PDF documents on websites and intranets need to be accompanied by accessible HTML or text versions if they are to comply with disability legislation, a leading technology lawyer has claimed.
Struan Robertson, a senior associate at Pinsent Masons and the editor of IT law website Out-law.com, said that the accessibility of the PDF (portable document format) was often forgotten, even by those companies that are striving to comply with the Disability Discrimination Act (DDA). The DDA, first introduced in 1995 but revised in 2005, requires organisations to make "reasonable adjustments" when catering to the requirements of people with special needs, such as visual impairment.
"The legal duty is to provide the information in a way that is accessible and usable," Robertson told ZDNet UK. "Many PDFs are not accessible and the solution is to provide accessible HTML in addition to PDFs, if you wish to use PDFs."
Robertson added that, although an organisation that has generally "addressed web accessibility" would be unlikely to be sued over its PDFs, a failure to provide an accessible alternative "might trigger a complaint".
"Many of us will dutifully warn the user that a PDF is going to be opened… but we stop short of offering an accessible document," he said, indicating that this meant that "many disabled users take 'PDF will open in a new window' to mean 'don't click here'".
Robertson was speaking on Tuesday at a seminar at London's Internet World event, alongside Hugh Huddy of the Royal National Institute for the Blind (RNIB), Jon Gooday of the disability charity AbilityNet and Fergus Brady of RiverDocs, manufacturer of an accessibility converter for online documents. The four panellists detailed issues that make PDFs inaccessible to the partially sighted or otherwise disabled.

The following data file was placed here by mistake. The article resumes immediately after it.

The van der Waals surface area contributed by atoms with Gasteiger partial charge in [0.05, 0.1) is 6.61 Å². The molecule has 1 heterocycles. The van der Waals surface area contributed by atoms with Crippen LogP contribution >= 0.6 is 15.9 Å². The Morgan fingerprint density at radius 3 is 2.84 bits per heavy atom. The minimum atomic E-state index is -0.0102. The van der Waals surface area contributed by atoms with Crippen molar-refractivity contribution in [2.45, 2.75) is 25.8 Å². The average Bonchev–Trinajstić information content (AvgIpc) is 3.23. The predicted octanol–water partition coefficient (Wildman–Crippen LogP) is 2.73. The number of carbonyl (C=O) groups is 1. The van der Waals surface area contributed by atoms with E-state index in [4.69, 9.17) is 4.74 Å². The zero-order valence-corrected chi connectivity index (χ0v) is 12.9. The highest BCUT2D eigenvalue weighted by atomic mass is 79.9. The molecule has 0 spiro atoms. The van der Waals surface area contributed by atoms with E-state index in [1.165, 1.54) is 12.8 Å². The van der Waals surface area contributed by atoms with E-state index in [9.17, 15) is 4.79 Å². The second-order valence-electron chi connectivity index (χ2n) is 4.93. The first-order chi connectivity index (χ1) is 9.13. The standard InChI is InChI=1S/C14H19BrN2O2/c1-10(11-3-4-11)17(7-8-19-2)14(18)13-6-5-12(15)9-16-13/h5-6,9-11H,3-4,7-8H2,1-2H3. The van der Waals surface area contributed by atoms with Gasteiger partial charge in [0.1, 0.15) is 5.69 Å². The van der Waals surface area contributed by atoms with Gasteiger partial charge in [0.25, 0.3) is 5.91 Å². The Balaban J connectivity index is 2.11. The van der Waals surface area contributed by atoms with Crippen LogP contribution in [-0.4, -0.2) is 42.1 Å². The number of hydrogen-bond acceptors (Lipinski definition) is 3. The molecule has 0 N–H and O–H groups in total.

Brady suggested that "last-minute changes" to documents were a major problem, in that "it is very easy to put that document up online and that is the reason why the majority of PDFs online are inaccessible".
Adobe, whose Acrobat software is most commonly used to create PDFs, had carried out "a lot of work" to make PDFs accessible, said Gooday. Nonetheless, he called the process of making such documents work with an audible screen reader "long and complicated", citing image labelling and document structure as two major pitfalls. Huddy said that the RNIB had tried to produce an accessible PDF of its annual report, but hit "glitches" with tables and slipping column headers — factors he said could render such an important document legally invalid.
"Most PDFs would not stand up to a basic accessibility check," said Huddy, who suggested that PDFs made from a "well-structured Word document" using Acrobat Pro might pass muster. He added that, in most cases, it would be "prudent to publish an alternative format, whether that is in HTML, [rich text format] or plain text, alongside [the PDF version of a document]".
Adobe had not responded to a request for comment at the time of writing.